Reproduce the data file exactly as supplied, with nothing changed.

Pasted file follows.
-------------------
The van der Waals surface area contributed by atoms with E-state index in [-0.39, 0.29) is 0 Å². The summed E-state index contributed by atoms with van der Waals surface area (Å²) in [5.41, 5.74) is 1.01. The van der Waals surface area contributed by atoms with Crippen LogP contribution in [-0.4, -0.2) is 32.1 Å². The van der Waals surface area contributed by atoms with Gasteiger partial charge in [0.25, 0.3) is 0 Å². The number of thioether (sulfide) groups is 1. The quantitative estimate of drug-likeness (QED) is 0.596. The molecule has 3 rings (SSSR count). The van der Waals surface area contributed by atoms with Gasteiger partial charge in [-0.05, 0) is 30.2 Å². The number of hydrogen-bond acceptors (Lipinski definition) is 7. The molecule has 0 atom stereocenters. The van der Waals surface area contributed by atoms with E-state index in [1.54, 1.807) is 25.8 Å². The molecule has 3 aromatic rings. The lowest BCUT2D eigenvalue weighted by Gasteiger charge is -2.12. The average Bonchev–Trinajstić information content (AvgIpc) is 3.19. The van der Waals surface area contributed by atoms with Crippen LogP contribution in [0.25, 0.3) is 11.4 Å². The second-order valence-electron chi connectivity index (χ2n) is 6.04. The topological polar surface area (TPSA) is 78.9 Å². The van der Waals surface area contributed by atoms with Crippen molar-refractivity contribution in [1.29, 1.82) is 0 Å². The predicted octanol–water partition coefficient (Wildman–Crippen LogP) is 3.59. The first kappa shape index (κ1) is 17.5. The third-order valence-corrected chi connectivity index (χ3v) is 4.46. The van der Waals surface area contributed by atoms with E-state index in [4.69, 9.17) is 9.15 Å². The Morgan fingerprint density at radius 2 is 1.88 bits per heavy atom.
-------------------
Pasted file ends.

The van der Waals surface area contributed by atoms with E-state index in [-0.39, 0.29) is 0 Å². The summed E-state index contributed by atoms with van der Waals surface area (Å²) in [5.41, 5.74) is 1.01. The van der Waals surface area contributed by atoms with Crippen LogP contribution in [-0.4, -0.2) is 32.1 Å². The van der Waals surface area contributed by atoms with Gasteiger partial charge in [0.25, 0.3) is 0 Å². The number of thioether (sulfide) groups is 1. The quantitative estimate of drug-likeness (QED) is 0.596. The molecule has 3 rings (SSSR count). The van der Waals surface area contributed by atoms with Gasteiger partial charge in [-0.05, 0) is 30.2 Å². The number of hydrogen-bond acceptors (Lipinski definition) is 7. The molecule has 0 atom stereocenters. The van der Waals surface area contributed by atoms with E-state index in [1.54, 1.807) is 25.8 Å². The molecule has 3 aromatic rings. The lowest BCUT2D eigenvalue weighted by Gasteiger charge is -2.12. The average Bonchev–Trinajstić information content (AvgIpc) is 3.19. The van der Waals surface area contributed by atoms with Crippen LogP contribution in [0.25, 0.3) is 11.4 Å². The second-order valence-electron chi connectivity index (χ2n) is 6.04. The topological polar surface area (TPSA) is 78.9 Å². The van der Waals surface area contributed by atoms with Crippen molar-refractivity contribution in [1.29, 1.82) is 0 Å². The predicted octanol–water partition coefficient (Wildman–Crippen LogP) is 3.59. The first kappa shape index (κ1) is 17.5. The third-order valence-corrected chi connectivity index (χ3v) is 4.46. The van der Waals surface area contributed by atoms with E-state index in [4.69, 9.17) is 9.15 Å². The Morgan fingerprint density at radius 2 is 1.88 bits per heavy atom.